What do whales and the invisible man have in common? Waves. Whether they are sound, seismic or electromagnetic, it is waves that determine our ability to perceive our environment, and perhaps soon to protect it.
Absorb the acoustic wave, and the submarine becomes undetectable. Redirect the surface seismic waves to the depths of the Earth, and damage to facilities becomes minimal. Divert electromagnetic waves in the visible spectrum, and you can cherish the hope of becoming invisible.
If this latter application still belongs for some time to the realm of science fiction, the previous ones have either already been applied for decades or are the subject of very promising developments.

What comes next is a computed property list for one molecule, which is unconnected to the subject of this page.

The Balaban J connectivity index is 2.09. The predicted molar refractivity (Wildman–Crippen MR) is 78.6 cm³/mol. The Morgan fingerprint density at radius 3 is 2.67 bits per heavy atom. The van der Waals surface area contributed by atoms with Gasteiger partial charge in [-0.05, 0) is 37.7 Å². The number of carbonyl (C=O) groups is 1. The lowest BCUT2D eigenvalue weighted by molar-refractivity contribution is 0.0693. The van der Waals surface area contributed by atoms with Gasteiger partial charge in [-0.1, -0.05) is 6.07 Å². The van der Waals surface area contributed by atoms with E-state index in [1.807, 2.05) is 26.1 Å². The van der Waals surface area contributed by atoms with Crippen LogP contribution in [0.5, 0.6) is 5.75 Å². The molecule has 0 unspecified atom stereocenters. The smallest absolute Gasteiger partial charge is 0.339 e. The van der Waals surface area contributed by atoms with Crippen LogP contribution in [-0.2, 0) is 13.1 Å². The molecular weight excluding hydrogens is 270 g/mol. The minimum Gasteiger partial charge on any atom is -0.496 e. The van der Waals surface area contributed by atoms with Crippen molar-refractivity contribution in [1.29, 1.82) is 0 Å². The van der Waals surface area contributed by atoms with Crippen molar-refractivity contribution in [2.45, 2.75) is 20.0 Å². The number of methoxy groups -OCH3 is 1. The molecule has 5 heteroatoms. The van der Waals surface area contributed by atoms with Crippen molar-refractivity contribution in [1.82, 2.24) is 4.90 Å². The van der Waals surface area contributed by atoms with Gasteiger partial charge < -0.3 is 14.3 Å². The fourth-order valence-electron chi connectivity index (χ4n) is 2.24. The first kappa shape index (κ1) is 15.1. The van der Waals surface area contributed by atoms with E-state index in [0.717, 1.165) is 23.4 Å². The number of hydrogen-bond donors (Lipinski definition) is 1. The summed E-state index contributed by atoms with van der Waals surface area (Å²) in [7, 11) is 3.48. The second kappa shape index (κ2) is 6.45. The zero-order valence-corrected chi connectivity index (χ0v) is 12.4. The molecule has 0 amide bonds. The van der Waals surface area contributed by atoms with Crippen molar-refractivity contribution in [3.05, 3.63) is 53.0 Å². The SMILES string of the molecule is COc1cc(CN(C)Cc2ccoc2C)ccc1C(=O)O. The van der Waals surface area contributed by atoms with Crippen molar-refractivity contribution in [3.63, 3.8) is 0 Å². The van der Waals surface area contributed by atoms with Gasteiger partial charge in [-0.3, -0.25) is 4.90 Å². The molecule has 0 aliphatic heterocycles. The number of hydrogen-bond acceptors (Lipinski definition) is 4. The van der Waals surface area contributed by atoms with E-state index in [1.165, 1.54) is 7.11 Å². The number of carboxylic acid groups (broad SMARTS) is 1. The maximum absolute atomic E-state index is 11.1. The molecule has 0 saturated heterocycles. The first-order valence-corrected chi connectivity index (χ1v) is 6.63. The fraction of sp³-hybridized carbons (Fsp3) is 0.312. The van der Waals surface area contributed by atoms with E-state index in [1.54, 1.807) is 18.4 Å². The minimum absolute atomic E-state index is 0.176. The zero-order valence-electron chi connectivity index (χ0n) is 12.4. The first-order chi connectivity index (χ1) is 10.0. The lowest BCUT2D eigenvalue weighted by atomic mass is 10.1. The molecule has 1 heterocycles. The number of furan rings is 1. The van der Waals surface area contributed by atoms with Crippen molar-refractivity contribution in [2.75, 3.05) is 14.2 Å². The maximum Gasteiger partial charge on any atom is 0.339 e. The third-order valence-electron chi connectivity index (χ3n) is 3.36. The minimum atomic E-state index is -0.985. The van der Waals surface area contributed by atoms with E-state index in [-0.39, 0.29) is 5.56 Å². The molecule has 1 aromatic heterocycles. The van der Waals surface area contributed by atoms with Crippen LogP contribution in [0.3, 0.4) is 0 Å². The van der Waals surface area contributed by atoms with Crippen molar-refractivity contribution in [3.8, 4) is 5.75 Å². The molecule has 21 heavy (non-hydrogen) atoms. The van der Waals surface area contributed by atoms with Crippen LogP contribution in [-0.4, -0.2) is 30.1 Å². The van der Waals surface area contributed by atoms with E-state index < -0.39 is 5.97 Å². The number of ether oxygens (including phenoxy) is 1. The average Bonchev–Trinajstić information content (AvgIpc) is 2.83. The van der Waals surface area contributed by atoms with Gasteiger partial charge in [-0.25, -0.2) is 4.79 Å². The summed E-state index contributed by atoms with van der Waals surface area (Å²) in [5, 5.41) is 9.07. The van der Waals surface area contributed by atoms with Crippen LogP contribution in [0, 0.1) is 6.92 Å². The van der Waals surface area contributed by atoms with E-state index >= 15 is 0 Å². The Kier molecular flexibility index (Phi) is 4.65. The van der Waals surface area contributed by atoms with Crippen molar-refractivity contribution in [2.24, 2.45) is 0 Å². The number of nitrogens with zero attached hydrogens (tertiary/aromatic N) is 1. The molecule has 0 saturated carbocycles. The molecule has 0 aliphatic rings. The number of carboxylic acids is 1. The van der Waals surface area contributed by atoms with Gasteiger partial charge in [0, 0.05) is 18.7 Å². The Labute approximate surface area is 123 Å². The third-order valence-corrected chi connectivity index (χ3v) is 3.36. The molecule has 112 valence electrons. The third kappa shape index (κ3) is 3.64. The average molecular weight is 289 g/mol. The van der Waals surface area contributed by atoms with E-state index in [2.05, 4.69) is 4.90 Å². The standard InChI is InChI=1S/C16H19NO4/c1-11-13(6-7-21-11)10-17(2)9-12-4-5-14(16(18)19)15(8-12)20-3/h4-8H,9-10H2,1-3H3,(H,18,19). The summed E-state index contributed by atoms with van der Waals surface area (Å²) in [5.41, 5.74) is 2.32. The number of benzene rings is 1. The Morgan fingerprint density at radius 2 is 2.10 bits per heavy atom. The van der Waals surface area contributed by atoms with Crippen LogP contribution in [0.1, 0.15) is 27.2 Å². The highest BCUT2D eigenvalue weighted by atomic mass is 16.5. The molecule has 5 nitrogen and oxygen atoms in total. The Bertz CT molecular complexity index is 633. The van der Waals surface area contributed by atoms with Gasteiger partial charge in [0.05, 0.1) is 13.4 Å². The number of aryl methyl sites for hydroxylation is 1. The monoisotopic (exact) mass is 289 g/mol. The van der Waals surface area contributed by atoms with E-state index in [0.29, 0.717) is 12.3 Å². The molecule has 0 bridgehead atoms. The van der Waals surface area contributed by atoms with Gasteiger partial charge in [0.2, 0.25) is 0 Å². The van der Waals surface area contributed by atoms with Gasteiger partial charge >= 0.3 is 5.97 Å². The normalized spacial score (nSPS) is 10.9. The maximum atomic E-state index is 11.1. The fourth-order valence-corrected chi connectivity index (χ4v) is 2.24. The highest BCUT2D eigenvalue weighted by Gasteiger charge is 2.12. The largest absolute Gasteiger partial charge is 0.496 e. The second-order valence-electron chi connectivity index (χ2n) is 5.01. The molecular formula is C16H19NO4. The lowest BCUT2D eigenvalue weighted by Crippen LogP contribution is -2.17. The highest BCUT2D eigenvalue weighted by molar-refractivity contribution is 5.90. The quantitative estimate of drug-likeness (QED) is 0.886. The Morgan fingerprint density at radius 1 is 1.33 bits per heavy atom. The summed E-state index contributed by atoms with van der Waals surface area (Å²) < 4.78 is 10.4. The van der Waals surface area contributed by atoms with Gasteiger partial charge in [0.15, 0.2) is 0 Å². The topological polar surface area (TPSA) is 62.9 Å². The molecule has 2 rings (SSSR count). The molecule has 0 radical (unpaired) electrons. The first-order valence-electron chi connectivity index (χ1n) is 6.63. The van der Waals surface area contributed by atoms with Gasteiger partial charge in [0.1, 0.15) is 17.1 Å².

Kim Pham, a teacher-researcher at the Unité de mécanique of ENSTA Paris, talks about the research he is conducting on the protection of port infrastructures, with floating structures that play the role of resonance belts capable of transforming a strong swell into a peaceful chop.
He also presents the concept of metaforests, vegetal belts whose very controlled properties, notably in terms of tree height, would allow to reflect seismic waves towards the interior of the planet, and to spare the big urban centers.
Finally, he addresses the question of invisibility, directly linked to that of metamaterials, whose microscopic details could absorb or deflect light in the same way that the dihedrals of an anechoic chamber absorb sound waves.